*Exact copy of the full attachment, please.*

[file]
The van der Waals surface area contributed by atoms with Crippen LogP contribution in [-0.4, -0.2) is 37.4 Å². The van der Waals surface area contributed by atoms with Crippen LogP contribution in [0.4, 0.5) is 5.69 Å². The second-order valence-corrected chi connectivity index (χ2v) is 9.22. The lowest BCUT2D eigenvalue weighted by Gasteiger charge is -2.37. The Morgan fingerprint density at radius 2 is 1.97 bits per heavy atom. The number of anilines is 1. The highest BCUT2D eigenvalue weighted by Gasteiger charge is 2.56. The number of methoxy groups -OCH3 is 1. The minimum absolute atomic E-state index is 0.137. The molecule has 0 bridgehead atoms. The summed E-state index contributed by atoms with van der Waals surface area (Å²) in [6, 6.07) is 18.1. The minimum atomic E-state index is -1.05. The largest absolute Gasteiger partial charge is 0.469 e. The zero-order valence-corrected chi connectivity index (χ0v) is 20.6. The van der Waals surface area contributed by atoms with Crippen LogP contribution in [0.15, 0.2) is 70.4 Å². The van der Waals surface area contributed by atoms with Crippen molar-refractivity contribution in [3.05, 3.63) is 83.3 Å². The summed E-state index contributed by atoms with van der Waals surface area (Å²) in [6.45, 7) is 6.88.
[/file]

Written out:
The van der Waals surface area contributed by atoms with Crippen LogP contribution in [-0.4, -0.2) is 37.4 Å². The van der Waals surface area contributed by atoms with Crippen LogP contribution in [0.4, 0.5) is 5.69 Å². The second-order valence-corrected chi connectivity index (χ2v) is 9.22. The lowest BCUT2D eigenvalue weighted by Gasteiger charge is -2.37. The Morgan fingerprint density at radius 2 is 1.97 bits per heavy atom. The number of anilines is 1. The highest BCUT2D eigenvalue weighted by Gasteiger charge is 2.56. The number of methoxy groups -OCH3 is 1. The minimum absolute atomic E-state index is 0.137. The molecule has 0 bridgehead atoms. The summed E-state index contributed by atoms with van der Waals surface area (Å²) in [6, 6.07) is 18.1. The minimum atomic E-state index is -1.05. The largest absolute Gasteiger partial charge is 0.469 e. The zero-order valence-corrected chi connectivity index (χ0v) is 20.6. The van der Waals surface area contributed by atoms with Crippen LogP contribution in [0.15, 0.2) is 70.4 Å². The van der Waals surface area contributed by atoms with Crippen molar-refractivity contribution in [3.05, 3.63) is 83.3 Å². The summed E-state index contributed by atoms with van der Waals surface area (Å²) in [6.45, 7) is 6.88.